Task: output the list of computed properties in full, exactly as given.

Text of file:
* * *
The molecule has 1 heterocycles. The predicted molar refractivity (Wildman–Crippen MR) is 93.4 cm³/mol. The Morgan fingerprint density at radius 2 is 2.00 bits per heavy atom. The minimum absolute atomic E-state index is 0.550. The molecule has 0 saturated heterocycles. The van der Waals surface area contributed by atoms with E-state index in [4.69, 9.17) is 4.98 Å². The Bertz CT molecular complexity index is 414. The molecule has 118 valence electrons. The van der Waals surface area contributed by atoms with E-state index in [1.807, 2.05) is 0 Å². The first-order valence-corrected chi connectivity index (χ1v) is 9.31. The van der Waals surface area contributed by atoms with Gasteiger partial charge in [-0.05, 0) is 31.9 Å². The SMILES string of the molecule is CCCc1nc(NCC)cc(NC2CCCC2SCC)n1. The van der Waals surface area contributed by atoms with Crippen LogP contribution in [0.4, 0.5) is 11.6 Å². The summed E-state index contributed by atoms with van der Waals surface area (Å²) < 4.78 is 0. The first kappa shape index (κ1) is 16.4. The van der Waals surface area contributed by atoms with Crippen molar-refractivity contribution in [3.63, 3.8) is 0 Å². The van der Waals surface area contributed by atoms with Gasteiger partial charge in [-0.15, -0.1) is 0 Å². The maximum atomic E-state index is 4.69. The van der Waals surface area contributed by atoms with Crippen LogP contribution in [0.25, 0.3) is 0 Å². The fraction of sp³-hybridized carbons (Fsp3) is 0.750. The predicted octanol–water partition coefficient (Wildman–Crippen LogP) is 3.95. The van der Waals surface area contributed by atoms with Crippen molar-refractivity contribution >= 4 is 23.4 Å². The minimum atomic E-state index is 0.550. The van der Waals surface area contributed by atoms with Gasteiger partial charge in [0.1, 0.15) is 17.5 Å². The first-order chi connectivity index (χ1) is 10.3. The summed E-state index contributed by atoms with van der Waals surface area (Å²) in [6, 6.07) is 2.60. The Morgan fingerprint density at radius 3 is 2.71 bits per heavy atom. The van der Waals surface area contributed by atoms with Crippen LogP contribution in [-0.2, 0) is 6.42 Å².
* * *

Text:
The molecule has 1 heterocycles. The predicted molar refractivity (Wildman–Crippen MR) is 93.4 cm³/mol. The Morgan fingerprint density at radius 2 is 2.00 bits per heavy atom. The minimum absolute atomic E-state index is 0.550. The molecule has 0 saturated heterocycles. The van der Waals surface area contributed by atoms with E-state index in [4.69, 9.17) is 4.98 Å². The Bertz CT molecular complexity index is 414. The molecule has 118 valence electrons. The van der Waals surface area contributed by atoms with E-state index in [1.807, 2.05) is 0 Å². The first-order valence-corrected chi connectivity index (χ1v) is 9.31. The van der Waals surface area contributed by atoms with Gasteiger partial charge in [-0.05, 0) is 31.9 Å². The SMILES string of the molecule is CCCc1nc(NCC)cc(NC2CCCC2SCC)n1. The van der Waals surface area contributed by atoms with Crippen LogP contribution in [0.4, 0.5) is 11.6 Å². The summed E-state index contributed by atoms with van der Waals surface area (Å²) < 4.78 is 0. The first kappa shape index (κ1) is 16.4. The van der Waals surface area contributed by atoms with Crippen molar-refractivity contribution in [3.63, 3.8) is 0 Å². The van der Waals surface area contributed by atoms with Gasteiger partial charge in [-0.15, -0.1) is 0 Å². The maximum atomic E-state index is 4.69. The van der Waals surface area contributed by atoms with Crippen LogP contribution in [0.25, 0.3) is 0 Å². The fraction of sp³-hybridized carbons (Fsp3) is 0.750. The predicted octanol–water partition coefficient (Wildman–Crippen LogP) is 3.95. The van der Waals surface area contributed by atoms with Crippen molar-refractivity contribution >= 4 is 23.4 Å². The minimum atomic E-state index is 0.550. The van der Waals surface area contributed by atoms with Gasteiger partial charge in [0.1, 0.15) is 17.5 Å². The first-order chi connectivity index (χ1) is 10.3. The summed E-state index contributed by atoms with van der Waals surface area (Å²) in [6, 6.07) is 2.60. The Morgan fingerprint density at radius 3 is 2.71 bits per heavy atom. The van der Waals surface area contributed by atoms with Crippen LogP contribution in [-0.2, 0) is 6.42 Å².